• Early on, Athens developed a congestion pricing scheme that planners thought ideal and simple: On odd-numbered days of the month, only vehicles with license plates ending in odd numbers were permitted on the roads. Same idea for even-numbered days. At first, traffic in the Greek capitol improved. But then congestion grew worse and was soon as lousy as ever. What had changed? People simply bought second cars–and made sure the license on one was odd-numbered and even-numbered on the other. They drove the cars on the numerically appropriate days.
  • Many years ago, Auckland, New Zealand, also tried a number-based plan, and it succeeded. Every vehicle was assigned a number – 1, 2, 3, 4, or 5 – that corresponded to Monday, Tuesday, Wednesday, Thursday, and Friday. Everyone was given a numbered placard and affixed it to their vehicle. Then, on Monday, all cars tagged with the number 1 were prohibited from driving. Same for the other vehicles when their number came up. Instantly, traffic was reduced by 20 percent. The system apparently worked quite well, but eventually it was phased out. There are people still around who remember when their driving days were numbered, and they say it worked extremely well.
  • Opiola helped develop Singapore's congestion pricing plan. The city, he points out, has a limited land mass yet a seemingly unlimited number of cars, adding, "They knew that cars would overwhelm everything – if they let them." Singapore's congestion pricing program is therefore all encompassing. And no one is exempt, not even police. People buy "smart cards," issued by banks, and use them for everything: entry into the city, hot lanes, parking, buses. When placed in a vehicle's windshield, it is automatically read and debited by microwave antennae on gantries over the roadway. If the card is out of money, or if a vehicle runs the gate without one, other electronic sensors have already detected the offender's presence (even the type of vehicle), triggering cameras that photograph the car and its license plate. In Singapore, where gum-chewers can be arrested and littering can bring jail time, vehicular desperados are few. Singapore charges vehicles twice – on roads approaching the metropolis and again when they come into the center of the city. When traffic speed dips below 12 kph, prices rise; when speeds go above 24 kph, prices drop. Officials examine traffic trends and pricing schedules every six months and adjust prices accordingly.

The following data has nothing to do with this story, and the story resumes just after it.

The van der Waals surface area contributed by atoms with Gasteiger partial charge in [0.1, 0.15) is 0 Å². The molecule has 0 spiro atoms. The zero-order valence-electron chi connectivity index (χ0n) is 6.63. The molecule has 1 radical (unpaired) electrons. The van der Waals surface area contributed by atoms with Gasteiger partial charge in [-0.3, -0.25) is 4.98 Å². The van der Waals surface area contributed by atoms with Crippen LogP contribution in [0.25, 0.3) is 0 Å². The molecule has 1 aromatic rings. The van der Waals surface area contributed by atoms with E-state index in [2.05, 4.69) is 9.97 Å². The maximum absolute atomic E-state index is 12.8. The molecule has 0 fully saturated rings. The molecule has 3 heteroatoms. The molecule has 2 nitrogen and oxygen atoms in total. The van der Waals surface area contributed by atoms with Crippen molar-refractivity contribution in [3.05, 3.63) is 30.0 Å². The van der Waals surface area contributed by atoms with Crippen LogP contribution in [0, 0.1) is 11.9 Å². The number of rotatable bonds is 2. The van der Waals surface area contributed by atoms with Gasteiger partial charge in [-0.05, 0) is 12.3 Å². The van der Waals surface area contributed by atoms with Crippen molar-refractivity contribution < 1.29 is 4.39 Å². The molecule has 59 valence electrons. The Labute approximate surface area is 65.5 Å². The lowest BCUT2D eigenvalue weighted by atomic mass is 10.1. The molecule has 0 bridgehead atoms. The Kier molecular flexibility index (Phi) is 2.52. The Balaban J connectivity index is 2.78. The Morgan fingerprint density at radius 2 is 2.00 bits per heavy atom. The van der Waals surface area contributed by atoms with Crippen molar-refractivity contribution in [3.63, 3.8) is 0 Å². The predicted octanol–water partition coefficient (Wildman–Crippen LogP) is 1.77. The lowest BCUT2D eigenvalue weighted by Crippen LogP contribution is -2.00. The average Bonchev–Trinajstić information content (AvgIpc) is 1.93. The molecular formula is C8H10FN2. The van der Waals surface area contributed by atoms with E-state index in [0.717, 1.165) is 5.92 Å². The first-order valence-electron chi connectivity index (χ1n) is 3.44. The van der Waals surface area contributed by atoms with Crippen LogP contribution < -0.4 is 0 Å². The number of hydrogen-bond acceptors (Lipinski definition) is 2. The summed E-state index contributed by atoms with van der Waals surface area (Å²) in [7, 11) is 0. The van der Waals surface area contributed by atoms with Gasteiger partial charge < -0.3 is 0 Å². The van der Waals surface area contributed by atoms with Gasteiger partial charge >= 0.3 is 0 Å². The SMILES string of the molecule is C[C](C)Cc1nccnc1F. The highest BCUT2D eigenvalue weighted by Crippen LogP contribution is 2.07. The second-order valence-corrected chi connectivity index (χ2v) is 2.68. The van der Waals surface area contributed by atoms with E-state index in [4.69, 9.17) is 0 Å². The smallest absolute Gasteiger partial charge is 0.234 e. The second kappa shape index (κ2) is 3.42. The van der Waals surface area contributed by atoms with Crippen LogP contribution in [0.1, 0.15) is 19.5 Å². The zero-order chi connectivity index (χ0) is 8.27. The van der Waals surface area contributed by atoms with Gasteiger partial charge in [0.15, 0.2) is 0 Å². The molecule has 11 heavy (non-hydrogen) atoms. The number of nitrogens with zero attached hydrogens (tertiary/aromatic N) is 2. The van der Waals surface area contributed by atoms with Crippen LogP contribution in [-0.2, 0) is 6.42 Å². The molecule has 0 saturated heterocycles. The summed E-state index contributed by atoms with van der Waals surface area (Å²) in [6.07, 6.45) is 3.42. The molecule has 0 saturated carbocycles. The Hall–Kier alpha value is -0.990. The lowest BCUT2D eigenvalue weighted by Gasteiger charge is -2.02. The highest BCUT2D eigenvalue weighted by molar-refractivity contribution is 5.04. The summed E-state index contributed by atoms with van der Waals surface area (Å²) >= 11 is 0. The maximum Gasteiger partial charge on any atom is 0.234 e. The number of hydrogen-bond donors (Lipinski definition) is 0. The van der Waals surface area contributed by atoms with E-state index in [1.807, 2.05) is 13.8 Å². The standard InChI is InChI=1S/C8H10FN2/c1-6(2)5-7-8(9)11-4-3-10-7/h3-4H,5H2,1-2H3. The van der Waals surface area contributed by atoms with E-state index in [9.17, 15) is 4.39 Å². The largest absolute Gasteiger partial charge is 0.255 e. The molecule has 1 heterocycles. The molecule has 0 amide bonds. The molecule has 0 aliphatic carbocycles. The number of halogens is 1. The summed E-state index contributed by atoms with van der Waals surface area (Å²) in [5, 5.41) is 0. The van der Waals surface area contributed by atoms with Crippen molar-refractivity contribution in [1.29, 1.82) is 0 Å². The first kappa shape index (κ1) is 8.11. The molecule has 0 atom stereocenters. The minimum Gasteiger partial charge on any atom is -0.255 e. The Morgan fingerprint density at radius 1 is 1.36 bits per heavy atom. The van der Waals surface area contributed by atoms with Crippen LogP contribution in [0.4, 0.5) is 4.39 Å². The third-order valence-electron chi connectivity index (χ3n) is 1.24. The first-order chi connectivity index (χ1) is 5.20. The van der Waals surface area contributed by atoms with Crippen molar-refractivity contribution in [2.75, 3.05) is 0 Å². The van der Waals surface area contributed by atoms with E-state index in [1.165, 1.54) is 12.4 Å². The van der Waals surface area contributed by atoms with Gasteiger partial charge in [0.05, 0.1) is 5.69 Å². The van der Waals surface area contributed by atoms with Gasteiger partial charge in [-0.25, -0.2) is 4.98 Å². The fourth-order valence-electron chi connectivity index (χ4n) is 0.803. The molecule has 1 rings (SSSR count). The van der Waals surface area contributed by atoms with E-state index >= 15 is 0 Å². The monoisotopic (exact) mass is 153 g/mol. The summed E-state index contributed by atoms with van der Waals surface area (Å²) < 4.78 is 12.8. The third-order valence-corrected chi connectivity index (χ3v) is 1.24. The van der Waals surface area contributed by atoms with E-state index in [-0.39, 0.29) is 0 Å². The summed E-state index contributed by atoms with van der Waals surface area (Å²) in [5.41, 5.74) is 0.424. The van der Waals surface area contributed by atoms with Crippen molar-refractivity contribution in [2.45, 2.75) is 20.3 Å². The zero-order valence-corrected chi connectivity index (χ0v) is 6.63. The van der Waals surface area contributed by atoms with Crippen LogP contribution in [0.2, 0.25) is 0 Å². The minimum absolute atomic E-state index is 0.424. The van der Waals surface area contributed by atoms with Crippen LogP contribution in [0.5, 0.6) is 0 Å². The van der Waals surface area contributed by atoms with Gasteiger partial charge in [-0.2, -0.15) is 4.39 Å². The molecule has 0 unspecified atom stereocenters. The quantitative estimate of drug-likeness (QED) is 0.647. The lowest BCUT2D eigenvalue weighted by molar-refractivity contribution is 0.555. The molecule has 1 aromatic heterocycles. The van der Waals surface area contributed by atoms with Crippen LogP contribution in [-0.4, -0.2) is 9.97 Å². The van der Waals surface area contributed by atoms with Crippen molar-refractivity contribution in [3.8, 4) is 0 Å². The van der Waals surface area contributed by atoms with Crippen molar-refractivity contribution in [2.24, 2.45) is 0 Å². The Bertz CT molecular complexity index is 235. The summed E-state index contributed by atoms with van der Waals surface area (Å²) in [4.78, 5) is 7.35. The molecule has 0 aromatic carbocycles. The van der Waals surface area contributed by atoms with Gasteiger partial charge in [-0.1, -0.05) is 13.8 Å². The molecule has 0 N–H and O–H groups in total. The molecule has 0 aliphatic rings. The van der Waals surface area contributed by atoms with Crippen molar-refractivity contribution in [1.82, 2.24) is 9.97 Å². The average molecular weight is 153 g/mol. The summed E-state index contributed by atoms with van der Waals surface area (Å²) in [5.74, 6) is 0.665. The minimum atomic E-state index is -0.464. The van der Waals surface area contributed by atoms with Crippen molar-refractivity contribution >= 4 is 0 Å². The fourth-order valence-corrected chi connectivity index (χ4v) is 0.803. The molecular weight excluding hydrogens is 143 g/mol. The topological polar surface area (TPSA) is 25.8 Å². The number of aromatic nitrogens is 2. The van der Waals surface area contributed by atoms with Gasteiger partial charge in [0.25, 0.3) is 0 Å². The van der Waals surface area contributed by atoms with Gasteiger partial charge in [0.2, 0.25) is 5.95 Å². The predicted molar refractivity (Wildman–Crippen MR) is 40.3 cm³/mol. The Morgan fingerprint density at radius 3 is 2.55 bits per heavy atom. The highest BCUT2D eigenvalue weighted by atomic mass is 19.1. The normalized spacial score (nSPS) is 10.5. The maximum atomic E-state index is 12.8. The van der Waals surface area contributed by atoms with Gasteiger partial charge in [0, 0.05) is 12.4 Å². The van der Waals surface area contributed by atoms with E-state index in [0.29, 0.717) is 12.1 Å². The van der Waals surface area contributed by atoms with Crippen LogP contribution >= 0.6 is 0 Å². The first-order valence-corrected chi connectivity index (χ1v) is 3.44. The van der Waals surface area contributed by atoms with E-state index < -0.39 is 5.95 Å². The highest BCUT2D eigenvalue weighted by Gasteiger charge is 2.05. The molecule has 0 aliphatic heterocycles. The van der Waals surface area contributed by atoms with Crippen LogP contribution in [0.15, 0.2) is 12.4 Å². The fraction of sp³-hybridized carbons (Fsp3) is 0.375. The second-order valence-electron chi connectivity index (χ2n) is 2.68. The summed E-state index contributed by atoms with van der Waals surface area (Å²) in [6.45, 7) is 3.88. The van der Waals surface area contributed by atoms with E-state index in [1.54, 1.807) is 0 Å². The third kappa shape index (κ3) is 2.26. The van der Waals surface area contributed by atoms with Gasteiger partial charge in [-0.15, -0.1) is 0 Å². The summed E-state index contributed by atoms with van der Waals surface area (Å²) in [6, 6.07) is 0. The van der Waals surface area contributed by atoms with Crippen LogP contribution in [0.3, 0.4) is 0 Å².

• Some Italian cities authorize certain institutions and businesses to grant their clients exemptions from congestion pricing fees. For example, hospitals can provide paperwork to patients traveling into the city, which permits free travel – on that day only – into town. Even some traditional craftsmen, such as high-end furniture makers, can offer these exemptions to customers picking up their custom dining tables.
  • Recently, New York Mayor Michael Bloomberg proposed a pricing system for vehicles entering Manhattan. For Seattle, Opiola suggests an electronic road-pricing experiment, much like Stockholm, which tried pricing from January through July of 2006 (and then voted narrowly to make the system permanent). There's no better time for such an experiment, he says quite passionately, "than while the Alaskan Way Viaduct is torn up." Revenue generated could either help pay for the costly construction or be invested in improving the ferries, the park-and-ride system, transit, and even bicycle commuting routes.